Spiders are everywhere. A recent study found that on average each square meter on our planet contains approximately 130 spiders. Which means if you’re reading this in a cubicle or kitchen nook roughly the size of a mattress, you’re being watched by about 1,040 beady spider eyes right now!
Their vast numbers are shocking, but nothing compares to spiders’ appetites. Research has found that spiders consume upwards of 880 million tons of prey each year; by comparison all 7 billion humans on earth consume just 400 million tons of meat and fish combined. In fact, the amount of meat spiders consume each year outweighs the total biomass of all humans on our planet—in other words, spiders could, theoretically, consume every human on earth in just one year.
The numbers are shocking, but in truth, spiders are all but harmless to humans. Without question, our lives would be overrun with insects were it not for the spider, nature’s ruthlessly efficient exterminator. It’s for this reason that spiders are considered beneficial. And unless you’re absolutely terrified by them—or commonly seeing venomous individuals like black widows or brown recluses—we encourage you to leave them at their work. If you fall into the above category, though, we’ve got you covered. Here are 9 ways to get rid of spiders without harsh chemicals.
Clutter and disorganization are a spider’s best friend, giving them ample space to hide and hunt. Consistently vacuuming, dusting, wiping down countertops, and de-cluttering your house will deter both spiders and their insect prey.
When organizing your home, use sealable plastic containers instead of items like cardboard boxes, which do not adequately seal, providing spiders with yet another place to set up camp.
Brush, stacked wood, unused flower pots, gardening equipment—spiders will make a home out of any outdoor clutter. Unkempt shrubbery, trees, and overgrown gardens also make ideal homes. Removing unnecessary clutter and keeping the lawn trim will reduce your spider population.
Even the smallest openings are a welcome mat to spiders. Windows, baseboards, doorways, light-switches, outlets, fixtures, wall & foundation cracks, chimneys, vents—all are potential spider entrances. Seal your home by remedying these openings using caulk (don’t forget to check basements and attics, too).
The same process should be repeated outdoors as well, paying close attention to the roof and any cracks or holes in the foundation. Screens or seals should be used to ensure windows, vents, chimneys, and doorways always remain firmly shut.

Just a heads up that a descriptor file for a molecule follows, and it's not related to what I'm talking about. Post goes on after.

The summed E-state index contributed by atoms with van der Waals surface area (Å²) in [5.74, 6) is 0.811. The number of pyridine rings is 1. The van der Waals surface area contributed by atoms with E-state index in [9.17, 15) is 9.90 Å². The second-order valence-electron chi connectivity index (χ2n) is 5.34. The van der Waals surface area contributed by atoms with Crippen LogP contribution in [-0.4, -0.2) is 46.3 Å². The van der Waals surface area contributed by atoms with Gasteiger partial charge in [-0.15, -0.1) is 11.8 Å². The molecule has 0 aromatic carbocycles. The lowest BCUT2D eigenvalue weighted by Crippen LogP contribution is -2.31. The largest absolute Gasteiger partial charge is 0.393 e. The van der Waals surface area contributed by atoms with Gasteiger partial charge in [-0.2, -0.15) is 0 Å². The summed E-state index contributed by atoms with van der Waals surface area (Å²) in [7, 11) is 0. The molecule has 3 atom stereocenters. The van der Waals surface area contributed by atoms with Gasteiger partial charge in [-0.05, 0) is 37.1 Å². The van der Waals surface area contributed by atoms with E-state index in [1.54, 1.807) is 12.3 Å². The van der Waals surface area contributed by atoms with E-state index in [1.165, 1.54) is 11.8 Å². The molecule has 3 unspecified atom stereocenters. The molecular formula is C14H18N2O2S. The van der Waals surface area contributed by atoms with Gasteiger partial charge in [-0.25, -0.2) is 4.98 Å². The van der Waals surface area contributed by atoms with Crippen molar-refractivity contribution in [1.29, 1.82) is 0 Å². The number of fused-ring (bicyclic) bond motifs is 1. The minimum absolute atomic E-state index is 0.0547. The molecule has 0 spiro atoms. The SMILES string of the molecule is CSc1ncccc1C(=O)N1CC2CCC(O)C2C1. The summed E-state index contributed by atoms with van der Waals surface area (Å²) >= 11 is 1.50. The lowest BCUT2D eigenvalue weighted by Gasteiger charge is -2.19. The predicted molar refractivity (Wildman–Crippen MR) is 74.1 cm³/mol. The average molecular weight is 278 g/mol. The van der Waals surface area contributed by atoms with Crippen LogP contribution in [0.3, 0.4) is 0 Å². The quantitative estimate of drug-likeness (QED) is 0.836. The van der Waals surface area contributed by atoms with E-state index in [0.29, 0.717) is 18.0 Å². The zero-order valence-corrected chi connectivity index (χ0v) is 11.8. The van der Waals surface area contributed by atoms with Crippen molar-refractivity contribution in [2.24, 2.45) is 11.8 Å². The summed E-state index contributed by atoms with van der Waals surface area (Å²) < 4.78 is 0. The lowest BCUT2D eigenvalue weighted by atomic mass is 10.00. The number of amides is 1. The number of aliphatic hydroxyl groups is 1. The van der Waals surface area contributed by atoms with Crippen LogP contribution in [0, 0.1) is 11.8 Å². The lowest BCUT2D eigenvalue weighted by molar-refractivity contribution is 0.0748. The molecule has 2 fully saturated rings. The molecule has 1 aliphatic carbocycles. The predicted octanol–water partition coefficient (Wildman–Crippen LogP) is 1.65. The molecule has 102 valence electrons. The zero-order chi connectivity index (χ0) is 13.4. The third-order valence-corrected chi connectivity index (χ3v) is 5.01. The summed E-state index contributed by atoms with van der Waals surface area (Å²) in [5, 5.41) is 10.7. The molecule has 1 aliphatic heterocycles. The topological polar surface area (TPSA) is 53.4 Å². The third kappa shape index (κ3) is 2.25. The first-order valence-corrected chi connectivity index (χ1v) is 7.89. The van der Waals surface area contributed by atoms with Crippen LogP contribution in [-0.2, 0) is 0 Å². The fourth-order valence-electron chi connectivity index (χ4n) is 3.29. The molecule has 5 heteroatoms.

Traditional outdoor lights are irresistible to most insects, which makes them a dinner bell for spiders. Switching off these lights at night can do wonders for reducing spider populations. Indoor lights whose glow reaches outside are also a liability.
For the former, consider trading your bulbs for yellow sodium vapor lights (which do not attract insects). For the latter, plan on installing additional window dressing to limit indoor lights from bleeding outdoors.
The most effective method for deterring spiders is to remove their food source—this entails adopting a general insect control regimen, both inside and outside your home.
For outside: Using a non-toxic, plant-safe pesticide, thoroughly spray your entire yard, including all shrubbery, bases of trees, and anywhere else you think insects and spiders might be hiding. Repeat this process monthly—or more as needed—until you no longer see spider activity.
For indoors: Using a non-toxic pesticide/repellent, treat doorways, windowsills, baseboards and other suspected spider entry points. Continue treating these areas weekly until your spider problems are resolved.
Spiders can’t stand vinegar—in fact, a direct spray is often fatal. Mix equal parts white vinegar and water to make a safe, all natural spider repellent. Using a spray bottle, apply this solution to doorways, window sills, known spider hangouts, and other possible entry points once a week until your spider problem improves.
Spiders actively avoid the strong smell of peppermint, making it an effective solution for spider control. 5-10 drops of peppermint oil in 16 ounces of water will make a handy spider repellent you can use throughout the home. As with the aforementioned vinegar, spray this solution in and around possible entry points and spider problem areas.
Citrus oils and peels are a highly effective method for repelling spiders. With a lemon oil spray or actual citrus fruit peels, you can deter spiders from entering your home. Place fresh peels skin-side-down along window sills and other spider problem areas, such as bookshelves, cabinetry and shelving. (Tip: citrus peels can also be used in your garden to limit spider activity).
For spider control, this chalky natural pesticide does double duty—killing and repelling not only spiders, but also spider-attracting insects. DE is highly abrasive, containing nearly microscopic edges which injure bugs that come in contact with it. Placing DE along spider problem areas and potential entry points will keep spiders at a distance.